BETH FRIEND: Thanks to Margie Ligand, Director of Education at Walker Arts Center for acting as our guide to the 81st Annual Fine Arts Exhibition at the Minnesota State Fair. When you go to the exhibit, remember to vote for the People's Choice, which takes the democratic nature of the exhibit to its final and very appropriate conclusion. You decide which is the best artwork at the exhibit, and your favorite artist is rewarded with $150 cash prize. So do your voting.

You're listening to Midday on Minnesota Public Radio. I'm Beth Friend. We're broadcasting live from the Minnesota State Fair right opposite the bungee jumper. So we're in just the perfect spot. Apart from bungee jumping and other such interesting activities, Minnesota is known for its many music makers in many genres. Two of the most influential are West Bank bluesmen, Dave Ray, and Tony Glover. You may know them as members of the folk blues trio Koerner, Ray and Glover, a group that figured prominently in the folk music boom of the 1960s.

30 years later, Ray and Glover are still playing the blues and recording them. Their newest CD is due out this fall on TK Records. Welcome, Dave Ray and Tony Glover.

DAVE RAY: Hi, Beth.

BETH FRIEND: So does it feel appropriate to be doing blues across from the bungee jumping?

DAVE RAY: Yeah, that's about par for the course.

TONY GLOVER: Only if somebody loses it.

BETH FRIEND: Yeah? It's par for the course in the sense that it's comparable to a blues bar?

DAVE RAY: Yeah. There's always somebody jumping up, falling down on the blues bar.

BETH FRIEND: Yeah, right. What kind of blues do you do? From which strain do you credit yourselves?

DAVE RAY: Well, when Tony and I work together, we do mostly country blues. Late '20s, through the '30s, '40s. Some all the way up to the early '50s, but usually by solo or duo performers primarily from the delta. Deep south.

BETH FRIEND: So if it's country blues, then, specific mentors might be people like who?

DAVE RAY: The litany, Tony.

TONY GLOVER: Oh, Robert Johnson sunhouse. This one Bracey. Tommy McClennan. How long a list do you want?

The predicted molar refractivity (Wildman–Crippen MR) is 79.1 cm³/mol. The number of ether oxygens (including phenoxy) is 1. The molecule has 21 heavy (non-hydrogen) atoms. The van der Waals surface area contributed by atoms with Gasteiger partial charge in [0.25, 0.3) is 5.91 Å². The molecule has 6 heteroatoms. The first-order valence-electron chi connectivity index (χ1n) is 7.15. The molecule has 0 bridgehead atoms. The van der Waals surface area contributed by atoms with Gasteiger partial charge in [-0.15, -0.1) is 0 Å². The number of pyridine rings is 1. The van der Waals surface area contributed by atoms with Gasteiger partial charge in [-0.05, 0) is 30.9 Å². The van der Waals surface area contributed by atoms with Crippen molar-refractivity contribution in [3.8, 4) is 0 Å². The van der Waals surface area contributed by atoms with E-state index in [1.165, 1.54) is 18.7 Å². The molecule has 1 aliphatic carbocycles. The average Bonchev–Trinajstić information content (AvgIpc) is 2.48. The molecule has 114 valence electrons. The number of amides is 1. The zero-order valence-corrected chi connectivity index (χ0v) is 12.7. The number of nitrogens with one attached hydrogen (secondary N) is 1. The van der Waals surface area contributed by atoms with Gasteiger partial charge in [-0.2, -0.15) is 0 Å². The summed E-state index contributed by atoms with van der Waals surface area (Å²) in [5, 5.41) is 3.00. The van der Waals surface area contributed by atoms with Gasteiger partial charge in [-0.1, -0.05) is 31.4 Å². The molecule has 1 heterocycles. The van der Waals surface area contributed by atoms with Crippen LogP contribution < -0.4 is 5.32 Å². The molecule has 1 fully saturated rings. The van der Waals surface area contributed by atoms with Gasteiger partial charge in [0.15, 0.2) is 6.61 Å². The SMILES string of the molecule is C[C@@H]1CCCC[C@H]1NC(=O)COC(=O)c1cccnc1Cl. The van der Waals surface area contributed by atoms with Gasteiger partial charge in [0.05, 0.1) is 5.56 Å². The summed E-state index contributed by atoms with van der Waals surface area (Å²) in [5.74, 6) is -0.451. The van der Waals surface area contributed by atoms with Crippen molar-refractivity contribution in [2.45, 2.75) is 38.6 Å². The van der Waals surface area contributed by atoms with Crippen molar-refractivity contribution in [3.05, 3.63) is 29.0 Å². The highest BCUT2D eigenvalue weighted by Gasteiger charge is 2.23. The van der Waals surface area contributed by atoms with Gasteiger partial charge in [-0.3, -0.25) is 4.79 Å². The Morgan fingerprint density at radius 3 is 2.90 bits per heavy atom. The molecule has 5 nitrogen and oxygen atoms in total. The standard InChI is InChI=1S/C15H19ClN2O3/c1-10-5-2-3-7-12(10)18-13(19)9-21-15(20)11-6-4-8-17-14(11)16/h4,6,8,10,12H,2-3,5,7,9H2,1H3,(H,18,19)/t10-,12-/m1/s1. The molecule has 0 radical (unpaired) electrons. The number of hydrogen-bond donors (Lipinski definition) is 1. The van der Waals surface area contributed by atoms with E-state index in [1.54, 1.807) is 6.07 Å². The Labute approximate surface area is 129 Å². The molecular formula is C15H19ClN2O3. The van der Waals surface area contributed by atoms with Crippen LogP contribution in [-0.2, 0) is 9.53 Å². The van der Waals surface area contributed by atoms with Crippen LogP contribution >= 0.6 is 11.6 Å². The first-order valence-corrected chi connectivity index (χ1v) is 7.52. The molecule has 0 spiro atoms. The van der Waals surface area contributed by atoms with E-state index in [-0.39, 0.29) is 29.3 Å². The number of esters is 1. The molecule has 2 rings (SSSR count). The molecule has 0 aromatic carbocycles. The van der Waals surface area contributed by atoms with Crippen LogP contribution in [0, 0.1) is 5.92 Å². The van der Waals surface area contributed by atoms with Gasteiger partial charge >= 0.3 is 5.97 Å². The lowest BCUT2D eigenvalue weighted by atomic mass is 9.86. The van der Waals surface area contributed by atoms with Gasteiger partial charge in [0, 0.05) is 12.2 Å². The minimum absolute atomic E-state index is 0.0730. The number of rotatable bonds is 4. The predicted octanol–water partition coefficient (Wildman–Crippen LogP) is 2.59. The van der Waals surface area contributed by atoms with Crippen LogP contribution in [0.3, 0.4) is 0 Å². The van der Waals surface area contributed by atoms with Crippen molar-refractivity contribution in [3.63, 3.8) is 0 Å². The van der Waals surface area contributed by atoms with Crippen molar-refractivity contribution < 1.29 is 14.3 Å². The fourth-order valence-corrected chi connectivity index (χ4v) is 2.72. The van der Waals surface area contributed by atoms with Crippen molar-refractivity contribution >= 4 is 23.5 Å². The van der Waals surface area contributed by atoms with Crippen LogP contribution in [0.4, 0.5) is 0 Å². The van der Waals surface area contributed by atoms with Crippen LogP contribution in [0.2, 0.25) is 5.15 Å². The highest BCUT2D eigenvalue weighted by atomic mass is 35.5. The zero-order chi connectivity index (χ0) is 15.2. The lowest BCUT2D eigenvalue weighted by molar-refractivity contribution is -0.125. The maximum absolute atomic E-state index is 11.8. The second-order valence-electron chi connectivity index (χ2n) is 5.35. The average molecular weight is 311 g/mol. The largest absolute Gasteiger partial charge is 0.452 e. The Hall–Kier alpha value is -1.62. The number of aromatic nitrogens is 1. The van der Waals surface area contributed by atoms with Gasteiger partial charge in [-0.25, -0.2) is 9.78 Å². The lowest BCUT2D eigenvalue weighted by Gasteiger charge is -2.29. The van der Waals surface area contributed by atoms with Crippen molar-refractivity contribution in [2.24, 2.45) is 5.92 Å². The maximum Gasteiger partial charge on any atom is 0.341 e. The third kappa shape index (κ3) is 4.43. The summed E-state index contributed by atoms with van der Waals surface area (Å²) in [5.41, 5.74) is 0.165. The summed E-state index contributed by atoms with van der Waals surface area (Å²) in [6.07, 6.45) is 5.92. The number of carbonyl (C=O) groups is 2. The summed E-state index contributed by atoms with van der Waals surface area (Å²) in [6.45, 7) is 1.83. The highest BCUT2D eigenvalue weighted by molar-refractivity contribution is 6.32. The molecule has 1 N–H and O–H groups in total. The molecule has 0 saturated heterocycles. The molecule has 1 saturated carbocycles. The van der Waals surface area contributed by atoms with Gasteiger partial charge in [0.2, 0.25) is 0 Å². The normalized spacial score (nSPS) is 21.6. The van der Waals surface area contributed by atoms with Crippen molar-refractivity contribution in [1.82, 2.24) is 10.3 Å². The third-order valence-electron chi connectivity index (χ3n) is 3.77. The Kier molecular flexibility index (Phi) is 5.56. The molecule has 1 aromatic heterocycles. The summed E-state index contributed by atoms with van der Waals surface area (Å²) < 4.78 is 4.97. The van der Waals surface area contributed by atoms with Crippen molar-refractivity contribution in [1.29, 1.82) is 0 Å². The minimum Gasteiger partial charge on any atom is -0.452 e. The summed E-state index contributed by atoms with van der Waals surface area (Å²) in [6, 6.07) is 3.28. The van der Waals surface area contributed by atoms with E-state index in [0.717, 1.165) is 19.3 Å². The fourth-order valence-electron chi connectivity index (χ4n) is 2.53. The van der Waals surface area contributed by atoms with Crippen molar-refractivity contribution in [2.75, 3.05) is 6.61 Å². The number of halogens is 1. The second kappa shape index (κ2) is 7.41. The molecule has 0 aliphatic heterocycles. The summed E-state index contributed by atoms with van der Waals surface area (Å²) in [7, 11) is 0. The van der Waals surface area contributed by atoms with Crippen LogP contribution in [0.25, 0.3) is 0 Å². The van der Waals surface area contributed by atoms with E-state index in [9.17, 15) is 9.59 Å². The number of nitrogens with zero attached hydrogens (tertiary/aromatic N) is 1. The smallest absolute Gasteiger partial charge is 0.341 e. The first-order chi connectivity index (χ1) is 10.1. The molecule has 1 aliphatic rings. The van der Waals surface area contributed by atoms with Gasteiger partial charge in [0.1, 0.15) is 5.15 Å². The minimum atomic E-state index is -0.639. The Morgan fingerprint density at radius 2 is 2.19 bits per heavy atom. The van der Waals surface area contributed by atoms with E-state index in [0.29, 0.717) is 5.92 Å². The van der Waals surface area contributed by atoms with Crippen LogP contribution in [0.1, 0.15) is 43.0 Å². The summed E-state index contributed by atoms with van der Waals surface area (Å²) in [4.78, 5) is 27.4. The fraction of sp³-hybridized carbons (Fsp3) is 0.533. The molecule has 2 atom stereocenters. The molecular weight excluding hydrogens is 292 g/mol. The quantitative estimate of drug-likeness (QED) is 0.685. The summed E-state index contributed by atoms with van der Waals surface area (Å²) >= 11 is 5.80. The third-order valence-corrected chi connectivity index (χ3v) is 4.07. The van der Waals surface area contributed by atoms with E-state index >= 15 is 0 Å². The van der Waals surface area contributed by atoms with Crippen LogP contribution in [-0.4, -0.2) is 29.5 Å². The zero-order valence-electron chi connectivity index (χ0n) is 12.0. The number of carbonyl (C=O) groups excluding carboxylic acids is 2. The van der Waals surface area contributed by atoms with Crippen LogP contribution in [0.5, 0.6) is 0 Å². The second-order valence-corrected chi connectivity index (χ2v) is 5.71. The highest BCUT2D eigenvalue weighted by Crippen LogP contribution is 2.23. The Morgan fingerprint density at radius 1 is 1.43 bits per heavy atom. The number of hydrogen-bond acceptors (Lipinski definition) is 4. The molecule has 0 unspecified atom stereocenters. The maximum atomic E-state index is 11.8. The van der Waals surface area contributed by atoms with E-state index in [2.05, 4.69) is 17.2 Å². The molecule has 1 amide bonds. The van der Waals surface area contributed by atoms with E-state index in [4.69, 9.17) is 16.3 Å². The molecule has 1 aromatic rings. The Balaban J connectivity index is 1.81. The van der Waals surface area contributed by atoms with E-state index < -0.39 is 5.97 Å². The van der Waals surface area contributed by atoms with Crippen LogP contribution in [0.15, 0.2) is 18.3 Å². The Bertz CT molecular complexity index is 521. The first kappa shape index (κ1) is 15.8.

BETH FRIEND: That's enough. That's enough.

DAVE RAY: We can go on all day.

BETH FRIEND: That's enough. Before you go on one Dave, why don't you start with a song so give people a sense of exactly the feel and texture of those country blues.

DAVE RAY: The genre?

BETH FRIEND: Yeah, the genre.

DAVE RAY: This is a tune by Cat Iron was the guy's name. I don't know what his real name was, but I'm sure that wasn't his Christian name. But this is a tune about an itinerant preacher that predates the current evangelical fare on TV.


(SINGING) Jimmy Bill's in town

Lord is walking around

He's got greenbacks and love

Good God, to buy a man a suit

To buy a man a suit

He's got greenbacks enough

Good God, buy a man a suit

Jimmy bills in the pulpit

The bottle in his hand

Watching them sisters way back in the corner crying, Jimmy Bell's my man

Jimmy Bell was my man

Watching them sisters way back in the corner, crying, Jimmy Bell's my man

Jimmy Bell told the sisters

Don't you scream and shout

If you don't pay your monthly fee, I got to turn you out

I got to turn you out

If you don't pay your monthly fee, I got to turn you out

Jimmy Bell told the Sexton

Said, run and toil the bell

He says some of these old members here sure is going to hell

Here sure is going to hell

He says some of these old members here sure is going to hell

Jimmy Bell told his wife

He told 'em late last night

If the time don't get no better, yeah, up the road I'm going

Up the road I'm going

If the time don't get no better, yeah, up the road I'm going


BETH FRIEND: Dave Ray and Tony Glover. West Bank bluesmen. What challenges are there for you to play the blues in 1992? This is an art form with a long history in American culture, and certain things are very time based and come from a certain historical period. And yet if you play the blues and sing them over and over, they have to get carried through.